Door-To-Door Vacuum Salesman Educates Youths About the Benefits of Direct Sales

Dan Cook If you told Daniel Cook in 1981 that selling vacuums while hitchhiking to and from work would be his key to a lucrative career in direct sales (DS), he probably would have laughed in your face. Cook had been happy to get a job as a junior expeditor with IBM. It was manageable work that provided a decent income and a reasonable amount of job security. So it seemed to be the perfect job for a recent college graduate. Eventually Cook realized he wanted more money, so he took a weekend job with Electrolux selling vacuums.

Cook would be the first to admit that there is nothing glamorous about selling vacuums; but going door to door as a salesman taught him two valuable lessons. First, that he liked direct sales and second that he could make more money doing part time DS work on the weekends than he could working his full-time job at IBM. "I made $42,000 in 11 months doing door-to-door vacuum sales in 1982, so I kept at it," he said.

A year later, Cook found himself in a more trying situation. "I worked 52 miles away from where I was living and I had to hitchhike to work every day for three months because I had no car, but that is what kept me in the field of DS," he said. "I was no longer trying to make a fast buck and sell to my parents and family and friends. I had to sell to strangers, and that's harder -- but it made me persistent."

Taking the leap

In 1982, Daniel took a leap of faith and became a full-time DS rep with Electrolux. He stayed with the company until 1993. His best year was 1992, when he made $179,000 pedaling vacuums to homeowners in Maine. "Sometimes the job picks you," he observed.

After his most lucrative year, Daniel took another leap of faith and left the world of vacuums with his close friend and mentor, Joe Galluccio, to work at Colliers Publishers. "I had problems in school with reading comprehension and that's really where the pressure started. My background is in teaching and coaching, so I like to help students."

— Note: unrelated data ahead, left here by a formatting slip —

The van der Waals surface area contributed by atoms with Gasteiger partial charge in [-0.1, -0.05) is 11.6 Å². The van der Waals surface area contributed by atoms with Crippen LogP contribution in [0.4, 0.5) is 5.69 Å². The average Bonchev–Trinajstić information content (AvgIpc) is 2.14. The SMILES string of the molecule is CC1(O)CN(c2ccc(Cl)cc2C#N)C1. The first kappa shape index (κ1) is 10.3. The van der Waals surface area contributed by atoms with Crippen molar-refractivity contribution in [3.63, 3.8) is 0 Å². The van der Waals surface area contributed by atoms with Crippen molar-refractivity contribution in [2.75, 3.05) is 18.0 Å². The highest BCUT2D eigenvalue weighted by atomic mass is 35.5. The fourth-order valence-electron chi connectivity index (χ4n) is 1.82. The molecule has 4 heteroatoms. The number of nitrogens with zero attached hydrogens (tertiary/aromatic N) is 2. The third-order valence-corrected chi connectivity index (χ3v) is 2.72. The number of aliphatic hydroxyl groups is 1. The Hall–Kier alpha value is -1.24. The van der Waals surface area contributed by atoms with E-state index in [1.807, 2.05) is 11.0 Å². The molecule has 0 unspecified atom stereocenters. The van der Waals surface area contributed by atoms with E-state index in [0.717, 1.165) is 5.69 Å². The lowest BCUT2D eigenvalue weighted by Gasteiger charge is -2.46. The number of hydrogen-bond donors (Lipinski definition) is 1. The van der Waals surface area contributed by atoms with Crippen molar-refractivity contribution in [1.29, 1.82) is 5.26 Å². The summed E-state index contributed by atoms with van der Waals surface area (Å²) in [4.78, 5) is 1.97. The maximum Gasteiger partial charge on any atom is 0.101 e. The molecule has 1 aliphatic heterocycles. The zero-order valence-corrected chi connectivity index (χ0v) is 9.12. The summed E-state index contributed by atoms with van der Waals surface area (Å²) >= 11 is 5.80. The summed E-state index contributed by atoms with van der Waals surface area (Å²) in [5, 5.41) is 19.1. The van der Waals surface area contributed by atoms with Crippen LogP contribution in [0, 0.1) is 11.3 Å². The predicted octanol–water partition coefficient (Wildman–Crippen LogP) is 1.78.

Less than a year later, Colliers Publishers was sold to a European company that gave Galluccio the exclusive rights to sell educational products (encyclopedias and educational materials). Galluccio called his DS company BrainstormUSA, and Cook began selling their educational products -- just as he had once sold vacuums.

vacuum cleaner Start-up costs

Daniel invested $150 in start-up costs. For that money he got a kit that told him about BrainstormUSA products and how to sell for them. Across the country there are currently over 200 reps selling these products. According to Daniel, "most of our reps are full time, as this is not your average weekend gig."

How BrainstormUSA works

Direct Sales companies today have a different face. With the creation of mega malls, shopping plazas and the ability to purchase anything on the Internet, door-to-door salesmen are obsolete, so BrainstormUSA generates its leads by giving away scholarships and working with local schools.

"When a school participates in our program, each teacher gets free software products from our company to use in their classrooms for an assigned project. We select the winning projects. It helps prepare kids for college and offers students exposure to the software we sell."

Sales reps make their money by cultivating leads from schools, visiting with students' parents, and using referrals, exhibit programs and educational fairs.

For $14 per month, the BrainstormUSA software offers educational content to students who want to work at their own pace on the same material they are studying in school. Parents can also be involved by tracking their child's progress with the schoolwork and helping the child in problem areas.

Pros and cons

To Cook, the biggest pro is that he gets to help students, which makes him feel that his work is meaningful. "The products I am selling are making a huge difference in people's lives, as compared to a vacuum."

On the downside, Daniel says, "some people often look at me like any other guy trying to sell them something, and I have to explain to them that I am selling something that invests in them. Its hard. Today's consumers are very educated, and salesmen have to be as well. Also, the DS sales reps at this company often meet with parents and educators in the evenings and on weekends, which not everyone likes to do." Cook notes that "when the schools are in, I work long days; but in the summer I get to spend a lot of time with my own kids -- so it evens out."

Advice for others

Cook 56, is the VP of expansion for the Western United States for BrainstormUSA, and has more than 50 people on his team learning the DS business directly from him. Here is his advice for finding success in DS.

  • Have a passion and a plan. First, do your research and remain open-minded.
  • If you have to make a large investment upfront to work with a company, be wary, because if the company is that good, they should invest in you.
  • Set yourself a trial time limit, such as 90 days.

Next up in our series is the story of a persistent single mother who finally found MLM success with Partylite.

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